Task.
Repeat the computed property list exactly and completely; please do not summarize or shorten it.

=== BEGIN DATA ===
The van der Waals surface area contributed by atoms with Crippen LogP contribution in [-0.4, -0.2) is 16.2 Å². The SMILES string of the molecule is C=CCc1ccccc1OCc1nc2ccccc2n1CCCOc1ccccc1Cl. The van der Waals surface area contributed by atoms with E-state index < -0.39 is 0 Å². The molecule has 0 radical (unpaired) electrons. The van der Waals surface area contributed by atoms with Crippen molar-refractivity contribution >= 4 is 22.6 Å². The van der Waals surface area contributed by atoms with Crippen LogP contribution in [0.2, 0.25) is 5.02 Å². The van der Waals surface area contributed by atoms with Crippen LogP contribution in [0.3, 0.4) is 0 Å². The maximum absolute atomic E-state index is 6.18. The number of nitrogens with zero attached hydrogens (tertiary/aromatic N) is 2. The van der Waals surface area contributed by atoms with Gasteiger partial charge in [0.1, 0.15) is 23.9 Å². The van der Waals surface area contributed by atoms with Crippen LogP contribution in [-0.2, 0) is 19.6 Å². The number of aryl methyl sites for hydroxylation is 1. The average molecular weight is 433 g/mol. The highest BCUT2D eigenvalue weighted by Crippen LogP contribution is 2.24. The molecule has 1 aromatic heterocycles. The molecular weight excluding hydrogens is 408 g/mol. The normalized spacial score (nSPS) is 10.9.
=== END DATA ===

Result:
The van der Waals surface area contributed by atoms with Crippen LogP contribution in [-0.4, -0.2) is 16.2 Å². The SMILES string of the molecule is C=CCc1ccccc1OCc1nc2ccccc2n1CCCOc1ccccc1Cl. The van der Waals surface area contributed by atoms with E-state index < -0.39 is 0 Å². The molecule has 0 radical (unpaired) electrons. The van der Waals surface area contributed by atoms with Crippen molar-refractivity contribution >= 4 is 22.6 Å². The van der Waals surface area contributed by atoms with Crippen LogP contribution in [0.2, 0.25) is 5.02 Å². The van der Waals surface area contributed by atoms with Crippen LogP contribution in [0.3, 0.4) is 0 Å². The maximum absolute atomic E-state index is 6.18. The number of nitrogens with zero attached hydrogens (tertiary/aromatic N) is 2. The van der Waals surface area contributed by atoms with Gasteiger partial charge in [0.1, 0.15) is 23.9 Å². The van der Waals surface area contributed by atoms with Crippen LogP contribution in [-0.2, 0) is 19.6 Å². The number of aryl methyl sites for hydroxylation is 1. The average molecular weight is 433 g/mol. The highest BCUT2D eigenvalue weighted by Crippen LogP contribution is 2.24. The molecule has 1 aromatic heterocycles. The molecular weight excluding hydrogens is 408 g/mol. The normalized spacial score (nSPS) is 10.9.